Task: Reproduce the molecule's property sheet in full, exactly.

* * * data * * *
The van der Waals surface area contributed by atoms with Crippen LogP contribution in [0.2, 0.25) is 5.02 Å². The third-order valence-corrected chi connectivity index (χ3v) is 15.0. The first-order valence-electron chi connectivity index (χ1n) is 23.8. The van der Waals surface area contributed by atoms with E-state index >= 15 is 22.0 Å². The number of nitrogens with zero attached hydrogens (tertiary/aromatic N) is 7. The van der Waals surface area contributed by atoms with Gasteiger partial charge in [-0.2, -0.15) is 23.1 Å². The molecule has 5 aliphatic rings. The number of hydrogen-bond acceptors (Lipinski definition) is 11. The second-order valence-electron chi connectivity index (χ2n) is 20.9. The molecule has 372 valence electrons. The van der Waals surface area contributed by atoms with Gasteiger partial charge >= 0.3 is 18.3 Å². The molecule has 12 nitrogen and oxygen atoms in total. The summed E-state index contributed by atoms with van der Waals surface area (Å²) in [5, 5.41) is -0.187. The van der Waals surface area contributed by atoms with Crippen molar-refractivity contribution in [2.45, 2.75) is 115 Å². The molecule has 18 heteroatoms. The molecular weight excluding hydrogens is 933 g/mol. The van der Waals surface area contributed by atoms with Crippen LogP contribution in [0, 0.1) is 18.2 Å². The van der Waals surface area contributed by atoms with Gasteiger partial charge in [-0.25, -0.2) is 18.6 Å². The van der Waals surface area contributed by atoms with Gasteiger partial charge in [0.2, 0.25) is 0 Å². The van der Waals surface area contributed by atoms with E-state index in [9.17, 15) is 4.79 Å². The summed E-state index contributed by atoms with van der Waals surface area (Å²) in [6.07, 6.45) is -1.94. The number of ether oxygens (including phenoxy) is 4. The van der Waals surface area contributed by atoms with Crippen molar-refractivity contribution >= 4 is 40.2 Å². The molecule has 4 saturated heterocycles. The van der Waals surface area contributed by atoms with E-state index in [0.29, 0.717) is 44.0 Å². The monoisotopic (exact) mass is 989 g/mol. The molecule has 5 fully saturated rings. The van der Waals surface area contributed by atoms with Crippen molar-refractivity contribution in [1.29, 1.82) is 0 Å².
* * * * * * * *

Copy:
The van der Waals surface area contributed by atoms with Crippen LogP contribution in [0.2, 0.25) is 5.02 Å². The third-order valence-corrected chi connectivity index (χ3v) is 15.0. The first-order valence-electron chi connectivity index (χ1n) is 23.8. The van der Waals surface area contributed by atoms with E-state index >= 15 is 22.0 Å². The number of nitrogens with zero attached hydrogens (tertiary/aromatic N) is 7. The van der Waals surface area contributed by atoms with Gasteiger partial charge in [-0.2, -0.15) is 23.1 Å². The molecule has 5 aliphatic rings. The number of hydrogen-bond acceptors (Lipinski definition) is 11. The second-order valence-electron chi connectivity index (χ2n) is 20.9. The molecule has 372 valence electrons. The van der Waals surface area contributed by atoms with Gasteiger partial charge >= 0.3 is 18.3 Å². The molecule has 12 nitrogen and oxygen atoms in total. The summed E-state index contributed by atoms with van der Waals surface area (Å²) in [5, 5.41) is -0.187. The van der Waals surface area contributed by atoms with Crippen molar-refractivity contribution in [2.45, 2.75) is 115 Å². The molecule has 18 heteroatoms. The molecular weight excluding hydrogens is 933 g/mol. The van der Waals surface area contributed by atoms with Crippen LogP contribution in [0, 0.1) is 18.2 Å². The van der Waals surface area contributed by atoms with Gasteiger partial charge in [-0.25, -0.2) is 18.6 Å². The van der Waals surface area contributed by atoms with Gasteiger partial charge in [0.2, 0.25) is 0 Å². The van der Waals surface area contributed by atoms with E-state index in [9.17, 15) is 4.79 Å². The summed E-state index contributed by atoms with van der Waals surface area (Å²) in [6.07, 6.45) is -1.94. The number of ether oxygens (including phenoxy) is 4. The van der Waals surface area contributed by atoms with Crippen molar-refractivity contribution >= 4 is 40.2 Å². The molecule has 4 saturated heterocycles. The van der Waals surface area contributed by atoms with E-state index in [0.29, 0.717) is 44.0 Å². The monoisotopic (exact) mass is 989 g/mol. The molecule has 5 fully saturated rings. The van der Waals surface area contributed by atoms with Crippen molar-refractivity contribution in [1.29, 1.82) is 0 Å².